Friday, September 10, 2021

Parking Brake Mishap

Do not drive with the parking brake on or you too can spend the night camping in a parking lot waiting for a specialty tow truck. The motor is so powerful now it took a few minutes to realize the brake was on! Big thanks to AAA Towing LTD. and AMA - Alberta Motor Association for their kind and prompt assistance, getting us safely home. If your Travco needs a tow get a landoll trailer.


But I am happy to report that Myrtle is back on the road! A big thanks to Fleet Brake http://www.fleetbrake.com for relining the shoes on the internal expanding transmission parking brake. The transmission seal we used was from NAPA part #15620.

Hot tip; dry fit the shoes into the drum with the shoe adjusting sleeve/nut/screw and the anchor shoe guide to ensure they fit. The thickness of the pad must be less than 0.156 einch as per the specs listed in the manual below.  Extra dry tip; when you remove the brake drum from the transmission tail shaft it will spill some transmission fluid (about 2 quarts). Drain some out before hand, or jack up the rear of the motorhome to reduce the spill.

Below are some helpful excerpts from our vintage shop manual that cover the parking brake







Sunday, April 4, 2021

Engine Update

After two years of set backs, Covid, emergencies, parts issues and so on, Myrtle’s engine is nearing completion. We are taking her original 318 Poly to a 408 cubic inch stroked poly. We explored many options before this including Hellephant / Viper / Demon / Magnum crates, restoring a street Hemi and even just a simple rebuild of her current engine. 


Ultimately we decided to save her original, low mileage, strong engine that has served her well for over 50 years. The re-built motor will give more torque and horse power for those mountain roads and is totally bad ass. When the motor was stripped we discovered it was John Deere green! As you can see in the photos  her block has been painted red in line with 1964 poly engines and converted to a vintage 4 barrel Weiand intake manifold. The engine is still being finished - updates to come!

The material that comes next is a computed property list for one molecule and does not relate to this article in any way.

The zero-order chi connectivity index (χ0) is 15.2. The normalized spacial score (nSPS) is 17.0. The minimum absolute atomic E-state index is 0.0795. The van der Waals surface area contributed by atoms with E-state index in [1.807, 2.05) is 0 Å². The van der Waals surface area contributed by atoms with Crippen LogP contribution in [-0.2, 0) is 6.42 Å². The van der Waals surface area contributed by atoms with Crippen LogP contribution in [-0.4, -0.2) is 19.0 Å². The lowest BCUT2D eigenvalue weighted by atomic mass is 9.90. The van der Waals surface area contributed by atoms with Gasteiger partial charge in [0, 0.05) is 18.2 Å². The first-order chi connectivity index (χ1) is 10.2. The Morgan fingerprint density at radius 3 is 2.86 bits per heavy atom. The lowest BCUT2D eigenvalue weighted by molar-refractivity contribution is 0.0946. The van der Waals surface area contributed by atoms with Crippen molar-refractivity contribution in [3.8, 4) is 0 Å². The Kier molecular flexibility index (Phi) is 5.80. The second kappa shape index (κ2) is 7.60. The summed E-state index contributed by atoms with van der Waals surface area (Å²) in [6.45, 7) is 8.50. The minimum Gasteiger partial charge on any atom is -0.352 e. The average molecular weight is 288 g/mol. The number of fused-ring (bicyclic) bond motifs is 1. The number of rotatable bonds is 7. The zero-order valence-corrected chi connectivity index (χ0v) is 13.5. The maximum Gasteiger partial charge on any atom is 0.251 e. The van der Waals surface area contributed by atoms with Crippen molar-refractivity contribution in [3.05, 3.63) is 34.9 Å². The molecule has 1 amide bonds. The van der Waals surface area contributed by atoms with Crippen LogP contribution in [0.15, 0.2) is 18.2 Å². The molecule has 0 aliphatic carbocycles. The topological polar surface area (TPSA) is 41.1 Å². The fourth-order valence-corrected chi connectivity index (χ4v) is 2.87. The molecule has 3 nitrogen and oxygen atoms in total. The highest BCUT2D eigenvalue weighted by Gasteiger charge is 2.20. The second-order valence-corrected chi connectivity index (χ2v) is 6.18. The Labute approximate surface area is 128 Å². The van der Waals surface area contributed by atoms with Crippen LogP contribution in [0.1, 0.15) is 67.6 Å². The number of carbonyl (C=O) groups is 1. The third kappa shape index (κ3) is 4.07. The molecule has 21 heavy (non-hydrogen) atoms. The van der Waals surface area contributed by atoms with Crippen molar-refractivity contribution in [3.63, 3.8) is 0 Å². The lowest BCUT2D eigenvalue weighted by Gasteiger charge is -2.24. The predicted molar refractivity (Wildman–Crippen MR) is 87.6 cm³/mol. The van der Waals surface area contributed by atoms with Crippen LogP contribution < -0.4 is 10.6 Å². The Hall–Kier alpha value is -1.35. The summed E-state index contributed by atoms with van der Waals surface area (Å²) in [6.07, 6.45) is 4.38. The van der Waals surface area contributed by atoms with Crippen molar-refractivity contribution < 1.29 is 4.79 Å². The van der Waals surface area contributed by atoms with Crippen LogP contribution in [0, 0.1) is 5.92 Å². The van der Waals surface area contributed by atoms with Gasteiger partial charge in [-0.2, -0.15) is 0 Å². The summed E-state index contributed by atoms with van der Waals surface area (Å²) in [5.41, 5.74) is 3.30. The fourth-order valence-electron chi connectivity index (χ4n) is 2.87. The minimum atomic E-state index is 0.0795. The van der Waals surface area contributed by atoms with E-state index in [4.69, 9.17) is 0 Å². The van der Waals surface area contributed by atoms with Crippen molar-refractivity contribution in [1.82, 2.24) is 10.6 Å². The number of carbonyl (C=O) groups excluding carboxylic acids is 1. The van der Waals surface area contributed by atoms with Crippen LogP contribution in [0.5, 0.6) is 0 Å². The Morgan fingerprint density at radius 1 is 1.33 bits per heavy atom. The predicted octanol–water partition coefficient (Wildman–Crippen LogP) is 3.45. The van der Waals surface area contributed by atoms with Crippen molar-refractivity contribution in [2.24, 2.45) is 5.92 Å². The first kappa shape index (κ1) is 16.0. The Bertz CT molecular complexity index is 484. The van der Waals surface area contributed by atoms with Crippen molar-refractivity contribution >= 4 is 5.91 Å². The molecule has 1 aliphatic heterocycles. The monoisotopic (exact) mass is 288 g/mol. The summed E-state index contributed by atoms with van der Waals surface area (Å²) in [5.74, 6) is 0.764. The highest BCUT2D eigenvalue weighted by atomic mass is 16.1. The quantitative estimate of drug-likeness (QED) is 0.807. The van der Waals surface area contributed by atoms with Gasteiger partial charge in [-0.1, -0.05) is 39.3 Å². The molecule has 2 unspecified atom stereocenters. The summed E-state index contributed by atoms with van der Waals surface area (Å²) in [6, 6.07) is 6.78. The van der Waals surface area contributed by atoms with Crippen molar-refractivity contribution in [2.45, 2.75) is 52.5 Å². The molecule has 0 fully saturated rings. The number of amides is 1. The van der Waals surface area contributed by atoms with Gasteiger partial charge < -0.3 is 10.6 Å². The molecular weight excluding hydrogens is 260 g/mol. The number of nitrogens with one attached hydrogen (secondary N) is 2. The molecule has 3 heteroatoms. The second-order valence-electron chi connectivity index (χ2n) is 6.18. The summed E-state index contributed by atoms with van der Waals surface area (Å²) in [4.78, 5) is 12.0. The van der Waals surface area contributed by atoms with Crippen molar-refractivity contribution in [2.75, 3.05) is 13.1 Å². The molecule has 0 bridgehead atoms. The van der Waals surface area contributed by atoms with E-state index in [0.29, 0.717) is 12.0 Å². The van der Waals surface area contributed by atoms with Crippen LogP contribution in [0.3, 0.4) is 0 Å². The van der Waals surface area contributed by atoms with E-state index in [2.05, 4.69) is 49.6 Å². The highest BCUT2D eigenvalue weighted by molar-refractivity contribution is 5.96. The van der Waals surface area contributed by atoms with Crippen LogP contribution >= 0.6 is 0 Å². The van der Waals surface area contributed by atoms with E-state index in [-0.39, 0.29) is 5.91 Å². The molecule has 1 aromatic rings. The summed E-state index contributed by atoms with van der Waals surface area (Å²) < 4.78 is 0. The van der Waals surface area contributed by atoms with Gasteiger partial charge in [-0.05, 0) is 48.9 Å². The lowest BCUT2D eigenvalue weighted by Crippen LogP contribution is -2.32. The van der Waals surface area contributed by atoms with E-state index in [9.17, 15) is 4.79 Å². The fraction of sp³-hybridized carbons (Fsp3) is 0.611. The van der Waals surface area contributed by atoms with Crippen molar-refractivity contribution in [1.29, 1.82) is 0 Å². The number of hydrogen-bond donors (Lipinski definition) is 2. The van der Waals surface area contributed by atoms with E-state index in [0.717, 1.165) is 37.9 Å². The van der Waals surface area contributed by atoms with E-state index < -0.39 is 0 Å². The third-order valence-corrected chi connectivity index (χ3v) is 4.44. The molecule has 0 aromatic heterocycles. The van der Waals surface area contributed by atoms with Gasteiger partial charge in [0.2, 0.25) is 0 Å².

Anyone can buy a new motorhome but I fell in love with this old girl Myrtle and I wanted to save her heart. We knew this would not be the cheapest and easiest route, but the best adventures are on the road less travelled. 💙






Sunday, January 5, 2020

Engine overhaul!

Last year Myrtle went into Dale Adams Automotive Specialists for a major engine overhaul. The goal is to stroke and bore her original 318 poly engine to a 408. This article gives an idea of the plan: How To Give A 318 Poly Engine More Power – Mopar’s Rodney Dangerfield Part 2 ! Below are two before overhaul pictures. 






This kind of build takes a lot of time to collect and machine the necessary parts (and a good dose of cash). We have brand new forged aluminum pistons from Ross Pistons.



There has been a long wait for the cam core which has delayed the build, but the cam manufacturer finally got them delivered and will soon grind it with our desired poly lobe profile. It also took a while to find someone to rebuild the rockers so they will be suitable for the rest of our rebuild.. This means almost all parts are here and Myrtle is expected to be ready in May! Stay tuned for more updates!





Monday, July 2, 2018

New front wheel cylinders and brake shoes

The wheels are notoriously difficult to remove on the old travcos with the lower fibreglass skirts. It involves: Jacking up on frame and letting suspension sag, on passenger front wheel turn wheels left, repeat the other way on left and lots of wiggling. Also it was jacked up quite a bit but that still doesn’t help with the tight clearance front to back and side to side around the bolts. On ours the driver side is also reverse lugs. It’s a tough removal!

We replaced the front wheel cylinders and brake shoes. The parts were from Napa Canada; wheel cylinders 28720 and 28721 ($55.00 each), and brake shoes TS-33a Proformer ($52.00 a set). Our vintage manual is great help for mechanical work and copies can sometimes be found on Ebay. Some photos of the manual and work below.